Union Days 2013

Labor leaders discuss corporate accountability, organizations seek next generation
Labor leaders discuss corporate accountability, organizations seek next generation
Friday, April 19, 2013

Sherry Wright knows what she needs when recruiting union organizers for the American Federation of State, County and Municipal Employees.

"Have they figured out a way to connect with workers on campus or support people in the community? Have they helped make a project happen? I look for what we call 'a social justice track record.'"

At the Social Justice Career Fair during ILR's Union Days last week, she and recruiters from 18 organizations found a number of students with that background. Some are members of the Cornell Organization for Labor Action.

Known as COLA, it is one of the nation’s most active student labor organizations; ILR students typically lead the Cornell group.

Students from across Cornell and members of the public participated in Union Days, three days of events themed "Workers Uprising! Holding Corporations Accountable."

A panel discussion featured Caleen Carter-Patton '10, an organizer with Service Employees International Union Fight for a Fair Economy, and two retail employees from Chicago and Texas who are grassroots advocates for improved working conditions. They were Kenyanna Brown, a member of the Workers Organizing Committee of Chicago and Colby Harris, a member of Organization United for Respect at Walmart.

Patrick O'Neill, executive vice president and organizing director of the United Food and Commercial Workers International Union, as the Alice B. Grant Labor Leader in Residence during Union Days, met with classes taught by ILR faculty members Tove Hammer, Risa Lieberwitz, Michael Gold, Chris Riddell and Lowell Turner.

He began the Union Days keynote address by thanking the 130 audience members for their activism – "it's important for workers to know somebody has their back."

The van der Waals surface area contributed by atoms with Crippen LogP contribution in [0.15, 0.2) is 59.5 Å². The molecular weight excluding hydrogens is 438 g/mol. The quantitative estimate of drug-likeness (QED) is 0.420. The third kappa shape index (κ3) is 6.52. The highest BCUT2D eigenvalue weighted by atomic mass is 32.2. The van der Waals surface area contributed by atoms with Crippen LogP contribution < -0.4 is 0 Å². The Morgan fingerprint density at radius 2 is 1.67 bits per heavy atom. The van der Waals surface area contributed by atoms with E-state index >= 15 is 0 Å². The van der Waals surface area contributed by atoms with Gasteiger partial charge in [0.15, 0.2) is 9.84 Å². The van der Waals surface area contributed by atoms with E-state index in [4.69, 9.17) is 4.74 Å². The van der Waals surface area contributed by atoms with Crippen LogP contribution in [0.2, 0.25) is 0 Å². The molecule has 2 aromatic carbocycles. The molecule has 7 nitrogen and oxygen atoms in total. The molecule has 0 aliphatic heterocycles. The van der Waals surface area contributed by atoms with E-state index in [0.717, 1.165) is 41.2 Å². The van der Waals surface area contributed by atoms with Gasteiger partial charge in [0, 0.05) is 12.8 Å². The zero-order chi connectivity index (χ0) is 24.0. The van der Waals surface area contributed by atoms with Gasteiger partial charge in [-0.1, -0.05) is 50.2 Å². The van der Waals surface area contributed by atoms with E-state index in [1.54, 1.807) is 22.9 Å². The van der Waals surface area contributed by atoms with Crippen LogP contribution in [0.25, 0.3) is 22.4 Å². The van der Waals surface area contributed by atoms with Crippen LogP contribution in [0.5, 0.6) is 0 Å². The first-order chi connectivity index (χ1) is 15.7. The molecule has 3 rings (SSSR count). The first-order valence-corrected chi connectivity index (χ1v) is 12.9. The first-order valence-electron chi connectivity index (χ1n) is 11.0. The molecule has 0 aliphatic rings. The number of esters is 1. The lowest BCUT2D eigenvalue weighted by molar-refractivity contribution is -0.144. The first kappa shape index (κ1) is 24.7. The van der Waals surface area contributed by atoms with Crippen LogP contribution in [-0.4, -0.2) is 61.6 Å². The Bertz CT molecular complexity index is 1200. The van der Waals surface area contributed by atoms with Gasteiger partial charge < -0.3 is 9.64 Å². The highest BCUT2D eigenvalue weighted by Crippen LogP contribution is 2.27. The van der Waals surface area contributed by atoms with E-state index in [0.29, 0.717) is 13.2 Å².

Workers at Walmart and elsewhere seek respect from their employers, he said. "That's what they want, every day, on the job."

Worker actions focusing attention on Walmart around the Thanksgiving shopping kickoff have international significance, he said. Walmart is the largest employer in the world, operating in 27 countries with 2.2 million workers and $500 billion in annual revenue.

In the United States, Walmart associates have held more than 1,200 actions in the past six months and are connecting with one another through social media activity, O'Neill said.

Incremental changes for better working conditions are occurring, but there are not enough changes, O'Neill said. Strikes and an "Occupy Bentonville" action at Walmart's Arkansas headquarters are planned for 2013, he said. "It's pretty exciting."

"If we can change Walmart, we can change America," said O'Neill, who began his union career on the kill floor of an Iowa slaughterhouse, then rose through the ranks of the United Food and Commercial Workers International Union.

It is the largest private sector union in North America, representing retail employees, nurses, child care providers, sanitation workers and others. It supports grassroots Walmart organizing campaigns that have developed in the past year.